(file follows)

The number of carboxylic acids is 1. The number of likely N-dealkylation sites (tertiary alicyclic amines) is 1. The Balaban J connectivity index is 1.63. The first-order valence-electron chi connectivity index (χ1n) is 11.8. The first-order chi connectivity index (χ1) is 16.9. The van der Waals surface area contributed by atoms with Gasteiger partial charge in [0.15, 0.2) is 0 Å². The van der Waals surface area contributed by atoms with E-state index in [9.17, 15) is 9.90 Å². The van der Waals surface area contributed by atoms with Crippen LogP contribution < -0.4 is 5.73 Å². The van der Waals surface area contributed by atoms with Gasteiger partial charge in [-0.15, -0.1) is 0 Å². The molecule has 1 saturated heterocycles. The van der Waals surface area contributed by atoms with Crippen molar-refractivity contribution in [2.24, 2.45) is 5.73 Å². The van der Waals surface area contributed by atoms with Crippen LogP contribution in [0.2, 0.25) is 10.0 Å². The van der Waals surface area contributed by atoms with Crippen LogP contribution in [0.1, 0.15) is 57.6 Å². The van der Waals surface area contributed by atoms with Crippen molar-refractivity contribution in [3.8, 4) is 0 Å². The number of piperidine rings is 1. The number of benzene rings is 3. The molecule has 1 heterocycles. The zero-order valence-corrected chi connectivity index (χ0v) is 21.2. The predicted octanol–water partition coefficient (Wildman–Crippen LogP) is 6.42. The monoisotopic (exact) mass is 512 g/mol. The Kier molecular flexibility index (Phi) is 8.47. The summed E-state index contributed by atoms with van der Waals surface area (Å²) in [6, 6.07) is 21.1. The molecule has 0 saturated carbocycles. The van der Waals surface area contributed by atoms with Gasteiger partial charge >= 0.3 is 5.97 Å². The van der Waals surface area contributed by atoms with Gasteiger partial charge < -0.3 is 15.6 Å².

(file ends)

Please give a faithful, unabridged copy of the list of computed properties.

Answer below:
The number of carboxylic acids is 1. The number of likely N-dealkylation sites (tertiary alicyclic amines) is 1. The Balaban J connectivity index is 1.63. The first-order valence-electron chi connectivity index (χ1n) is 11.8. The first-order chi connectivity index (χ1) is 16.9. The van der Waals surface area contributed by atoms with Gasteiger partial charge in [0.15, 0.2) is 0 Å². The van der Waals surface area contributed by atoms with E-state index in [9.17, 15) is 9.90 Å². The van der Waals surface area contributed by atoms with Crippen LogP contribution < -0.4 is 5.73 Å². The van der Waals surface area contributed by atoms with Gasteiger partial charge in [-0.15, -0.1) is 0 Å². The molecule has 1 saturated heterocycles. The van der Waals surface area contributed by atoms with Crippen molar-refractivity contribution in [2.24, 2.45) is 5.73 Å². The van der Waals surface area contributed by atoms with Crippen LogP contribution in [0.2, 0.25) is 10.0 Å². The van der Waals surface area contributed by atoms with Crippen LogP contribution in [0.1, 0.15) is 57.6 Å². The van der Waals surface area contributed by atoms with Crippen molar-refractivity contribution in [3.8, 4) is 0 Å². The number of piperidine rings is 1. The number of benzene rings is 3. The molecule has 1 heterocycles. The zero-order valence-corrected chi connectivity index (χ0v) is 21.2. The predicted octanol–water partition coefficient (Wildman–Crippen LogP) is 6.42. The monoisotopic (exact) mass is 512 g/mol. The Kier molecular flexibility index (Phi) is 8.47. The summed E-state index contributed by atoms with van der Waals surface area (Å²) in [6, 6.07) is 21.1. The molecule has 0 saturated carbocycles. The van der Waals surface area contributed by atoms with Gasteiger partial charge >= 0.3 is 5.97 Å². The van der Waals surface area contributed by atoms with Gasteiger partial charge < -0.3 is 15.6 Å².